Book Reviews

KEATING: The Greatest Trials I Ever Had (2017)

Posted 3/21/2018 Reviewed By George C. Rable

The Greatest Trials I Ever Had: The Civil War Letters of Margaret and Thomas Cahill edited by Ryan W. Keating. University of Georgia Press, 2017. Paper, ISBN: 978-0820351551. $26.95.
 

Good or even average collections of Civil War letters reveal why the period offers rich opportunities for students and scholars in a host of different fields, from traditional military history to social history, cultural studies, and medical history. Of equal importance, they present a human element to the war often missing in larger considerations of politics and strategy. Collections that include both a husband and wife’s missives are not that common, and collections from Irish American soldiers are all too few; therefore, the letters between Margaret and Thomas Cahill make up a quite rare source.

Margaret Lanin married Thomas late in the 1840s and by the eve of the Civil War, the couple had two young children. A successful businessman and militia captain, Thomas Cahill served as the colonel of the 9th Connecticut Infantry.

Having come of age during a period of mass migration and ethnic tension, Cahill and many members of his regiment displayed a fierce devotion not only to the American Union, but also to their Irish identity. Soon the regiment acquired a well-deserved reputation for disorder (including a fair amount of drunkenness among company officers), but eventually became more disciplined and soon headed for the Gulf of Mexico. Neither Thomas nor Margaret commented extensively on politics or the war’s larger questions, but Thomas made a number of passing remarks on slavery. “Infernal nonsense” (28) was his tart assessment of an early emancipation effort by Brigadier General John Phelps that also came under sharp criticism from the regimental chaplain, Father Daniel Mullen. Even though Mullen’s name oddly does not appear in the index to the volume, students of Civil War religious history will find interesting details on Mullen’s service in several of Cahill’s letters.

In a broader sense, this correspondence contains much information—mundane and otherwise—about life in a Civil War regiment. Cahill railed against the “infernal quartermasters” (35) who left his men wanting for shoes and underwear. Many of his letters mention the logistical details that bedeviled the lives of conscientious officers and refer to a host of problems surrounding promotions and duty assignments.

The regiment served on occupation duty in New Orleans and Baton Rouge, and Thomas described the civilians in the latter place as rather more civil than the more rebellious denizens of the Crescent City. While traveling along the Mississippi River on the steamer Diana he found the locals to be “perfectly wild” and wondered how long “it will take to restore them to the little sense they Ever had” (92). In Louisiana, the regiment reverted to its old ways and wracked up a remarkable number of courts martial. Thomas offers occasional comments on Benjamin F. Butler and Nathaniel P. Banks, while noting conflicts between various junior officers. Yet he found Louisiana a reasonably appealing place and even raised the possibility of moving south after the war; in the fall of 1863 Margaret and their three children joined him in New Orleans.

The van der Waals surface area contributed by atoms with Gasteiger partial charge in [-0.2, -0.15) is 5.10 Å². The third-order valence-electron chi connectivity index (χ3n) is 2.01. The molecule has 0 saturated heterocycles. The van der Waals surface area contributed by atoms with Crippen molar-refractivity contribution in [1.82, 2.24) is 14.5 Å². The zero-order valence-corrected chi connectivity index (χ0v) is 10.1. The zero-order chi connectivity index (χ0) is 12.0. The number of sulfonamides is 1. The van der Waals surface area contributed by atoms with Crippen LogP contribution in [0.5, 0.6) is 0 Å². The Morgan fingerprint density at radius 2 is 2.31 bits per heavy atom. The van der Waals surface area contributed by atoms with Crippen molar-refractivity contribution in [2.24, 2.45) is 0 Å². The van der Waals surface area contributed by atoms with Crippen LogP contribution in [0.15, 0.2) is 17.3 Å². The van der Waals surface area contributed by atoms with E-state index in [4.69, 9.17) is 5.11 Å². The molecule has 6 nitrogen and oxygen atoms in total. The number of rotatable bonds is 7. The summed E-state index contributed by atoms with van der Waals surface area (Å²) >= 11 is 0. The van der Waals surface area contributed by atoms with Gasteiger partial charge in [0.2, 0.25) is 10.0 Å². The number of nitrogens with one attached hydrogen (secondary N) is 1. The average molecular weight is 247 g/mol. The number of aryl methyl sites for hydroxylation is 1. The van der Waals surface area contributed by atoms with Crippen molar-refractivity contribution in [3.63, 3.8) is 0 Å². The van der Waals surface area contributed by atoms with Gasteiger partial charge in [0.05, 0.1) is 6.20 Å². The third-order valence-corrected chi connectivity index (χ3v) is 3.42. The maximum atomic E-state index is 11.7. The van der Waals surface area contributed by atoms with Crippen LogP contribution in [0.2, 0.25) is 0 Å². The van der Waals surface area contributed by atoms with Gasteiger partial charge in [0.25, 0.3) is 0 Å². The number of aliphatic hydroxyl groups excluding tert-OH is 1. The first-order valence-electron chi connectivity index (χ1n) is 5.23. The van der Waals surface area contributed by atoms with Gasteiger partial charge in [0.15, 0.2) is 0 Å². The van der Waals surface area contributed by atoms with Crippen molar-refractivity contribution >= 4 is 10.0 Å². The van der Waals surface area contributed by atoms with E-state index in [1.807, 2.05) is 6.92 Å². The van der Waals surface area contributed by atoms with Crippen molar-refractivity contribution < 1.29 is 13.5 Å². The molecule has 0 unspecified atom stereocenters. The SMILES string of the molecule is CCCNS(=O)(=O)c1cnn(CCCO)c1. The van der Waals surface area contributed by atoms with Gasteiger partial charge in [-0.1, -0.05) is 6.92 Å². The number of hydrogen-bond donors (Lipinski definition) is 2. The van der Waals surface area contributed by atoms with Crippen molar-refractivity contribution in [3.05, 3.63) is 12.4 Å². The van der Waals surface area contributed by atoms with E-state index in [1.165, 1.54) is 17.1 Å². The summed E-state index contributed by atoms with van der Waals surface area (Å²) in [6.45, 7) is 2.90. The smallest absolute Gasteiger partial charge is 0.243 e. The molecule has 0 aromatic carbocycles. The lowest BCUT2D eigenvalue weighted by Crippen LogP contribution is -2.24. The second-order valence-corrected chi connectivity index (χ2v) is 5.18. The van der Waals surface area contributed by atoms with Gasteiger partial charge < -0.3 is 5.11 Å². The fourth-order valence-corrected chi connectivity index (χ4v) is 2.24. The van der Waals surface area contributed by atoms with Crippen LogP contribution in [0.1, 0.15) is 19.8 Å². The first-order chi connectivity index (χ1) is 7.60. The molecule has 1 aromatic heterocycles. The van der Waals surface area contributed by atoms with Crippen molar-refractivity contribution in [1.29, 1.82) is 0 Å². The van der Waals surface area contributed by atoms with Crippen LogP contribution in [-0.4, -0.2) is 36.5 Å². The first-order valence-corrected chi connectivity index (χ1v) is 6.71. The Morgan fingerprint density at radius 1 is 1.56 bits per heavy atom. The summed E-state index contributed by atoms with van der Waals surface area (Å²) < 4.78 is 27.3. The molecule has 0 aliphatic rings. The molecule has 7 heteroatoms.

The 9th Connecticut eventually ended up in Virginia during the 1864 Shenandoah Valley campaign; by October 1864, Thomas Cahill had seen more than enough of the war and resigned his commission.

Both Cahills showed great concern about the irregular appearance of Union paymasters, and their letters are often filled with worries about finances and other problems of home life. Thomas believed he managed his affairs well and deposited much of his pay in the family bank account, though several people back home owed him money, and Margaret had to deal with renters who had fallen into arrears and a house fallen into disrepair. At one point, she tells her husband not to worry about the family finances (and she was right), but then proceeds to complain about the high prices of provisions. Like many a wife during the war, Margaret tried to ship various items—mostly clothes, shoes, and books—to her husband, though of course their safe arrival was often a matter of great uncertainty. In July 1862, Margaret gave birth to their son Matthew; Thomas remarked about being doubly blessed to receive this news on the heels of the Union capture of Baton Rouge. Margaret longed to hear how he was faring and welcomed a photograph. She longed even more for him to come home, and as Ryan Keating observes in his perceptive and valuable introduction, Margaret hardly fit the ideal of “the patriotic officer’s wife” (12).

Readers hoping for dramatic battle scenes or new information on military campaigns will be disappointed. But students of the war looking for insights into the connections between camp and home front will find the Cahills’ letters to be quite rewarding.
 


George C. Rable is Professor Emeritus at the University of Alabama and the author of many Civil War titles.

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